Six years ago this week, my husband proposed. This is our story (with hardly any artistic license taken at all. Like less than 5% ;) )
Summer had begun to fade into autumn as Labor Day slipped by. I had just started my Junior year of school. And there was this boy. I’d written to him all summer.
He’d made eyes at me for the last two years before that. He’d practically stalked me. Always sitting at my table in the cafeteria, stopping by my study table to chat—for hours. Watching me with binoculars from the tree he climbed. (Yes, this did happen.)
I’d been avoiding him for the last two years, studiously avoiding him—a difficult feat on a campus of 300 students. I’d walk an extra quarter mile on the sidewalk just to avoid crossing paths with him.
He hadn’t got the message. At all. In fact, I think my steady rejections encouraged him.
These last few months had been different though. I’d never realized what a fascinating conversationalist he was. And he had the most handsome dark hair and brown eyes. Too bad the military made him cut the hair all off this summer. My first act as his girlfriend was going to have been to touch that hair.
Yes, girlfriend. I’d decided I was going to finally encourage him. If rejecting him for two years had made him practically stalk me, encouraging him would certainly secure me a date in a matter of weeks.
I wasn’t wrong. I was sitting at an abandoned cafeteria table, school papers spread out. He walked in and pulled up a chair beside me.
So this was it. Finally! He was at least four weeks behind schedule.
“I need to talk to you.”
“Ok.” I was blushing.
“Ever since I first saw you in 8 am logic class the first day of Freshman year, I’ve been in love with you. I thought you looked like a fairy tale princess that day.” He went on for probably twenty minutes saying all the things he loved, adored, and worshipped about me. He’d even renamed a praise song after me, Beautiful One by Jeremy Camp: Beautiful one I love, beautiful one I adore, beautiful one my heart must sing.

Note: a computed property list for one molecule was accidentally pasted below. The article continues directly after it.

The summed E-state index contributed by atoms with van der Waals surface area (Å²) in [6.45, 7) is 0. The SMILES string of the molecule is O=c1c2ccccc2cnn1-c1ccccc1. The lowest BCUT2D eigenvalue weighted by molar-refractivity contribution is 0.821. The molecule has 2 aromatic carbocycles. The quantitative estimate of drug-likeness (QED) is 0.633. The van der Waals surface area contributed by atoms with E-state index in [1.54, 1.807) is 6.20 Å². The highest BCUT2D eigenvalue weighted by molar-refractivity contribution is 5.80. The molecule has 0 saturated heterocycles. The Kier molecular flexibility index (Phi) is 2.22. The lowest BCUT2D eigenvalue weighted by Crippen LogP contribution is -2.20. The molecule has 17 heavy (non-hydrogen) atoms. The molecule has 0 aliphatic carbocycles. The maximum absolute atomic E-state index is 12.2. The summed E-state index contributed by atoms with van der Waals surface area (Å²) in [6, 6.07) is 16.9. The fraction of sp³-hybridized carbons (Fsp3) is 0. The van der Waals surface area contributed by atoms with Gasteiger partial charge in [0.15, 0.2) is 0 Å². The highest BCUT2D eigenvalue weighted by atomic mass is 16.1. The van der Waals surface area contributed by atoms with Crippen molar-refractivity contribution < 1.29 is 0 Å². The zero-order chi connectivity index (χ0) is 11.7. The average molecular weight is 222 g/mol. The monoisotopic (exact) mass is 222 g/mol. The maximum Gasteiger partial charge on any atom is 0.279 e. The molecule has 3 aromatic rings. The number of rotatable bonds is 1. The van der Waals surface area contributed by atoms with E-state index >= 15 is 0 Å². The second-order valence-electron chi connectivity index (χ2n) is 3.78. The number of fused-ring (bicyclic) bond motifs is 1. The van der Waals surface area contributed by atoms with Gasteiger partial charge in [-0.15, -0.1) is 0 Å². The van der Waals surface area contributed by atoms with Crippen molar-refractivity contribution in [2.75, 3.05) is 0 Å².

How romantic! Tears almost came to my eyes.
“Will you be in a serious relationship with me?” he asked.
He must be so nervous. And so unsure about my answer. After all, I’d rejected him for two years. How brave of him to even approach a girl he practically worshipped.
I smiled at him. I told him I liked him. In a few days, the relationship was cemented into official boyfriend, girlfriend.
A week later, I told him how happy I was to be with him. That I loved him too.
“I knew you’d say yes. God told me you were going to marry me,” he said.
My jaw dropped. So much for worrying about his nervousness when he declared his feelings. He’d probably never felt nervous in his life!
A year went by. We went to dances, spent hours talking about our hopes and dreams, competed in Ultimate Frisbee, and started food fights in the cafeteria. Yeah, we were that couple. One couple friend told us that they prayed for us daily. I think they saw our attention-seeking behavior as a lack of maturity. What? Shakespeare wrote great English literature and he said, “all life’s a stage.”
But now the crisp autumn scents of apples, cinnamon, and pumpkins had come back around for our Senior year. The college stage was quickly slipping away. And my boyfriend had yet to propose.
This was becoming an issue. How do you have happily ever after without a ring? I dropped hints. I chafed. I dropped more hints. A full five months had slipped by since I first started making subtle suggestions. It was time to take life by the fetlocks.
“Do you see us going our separate ways after graduation,” I asked my boyfriend. “You go to Army school, me move back to Maryland, get a teaching job?”
“Maybe you should think about proposing then. It takes a year to plan a wedding.” My hands sweated as I said it. But seriously, why should women let men control the narrative? I was just as much a part of this relationship as my guy.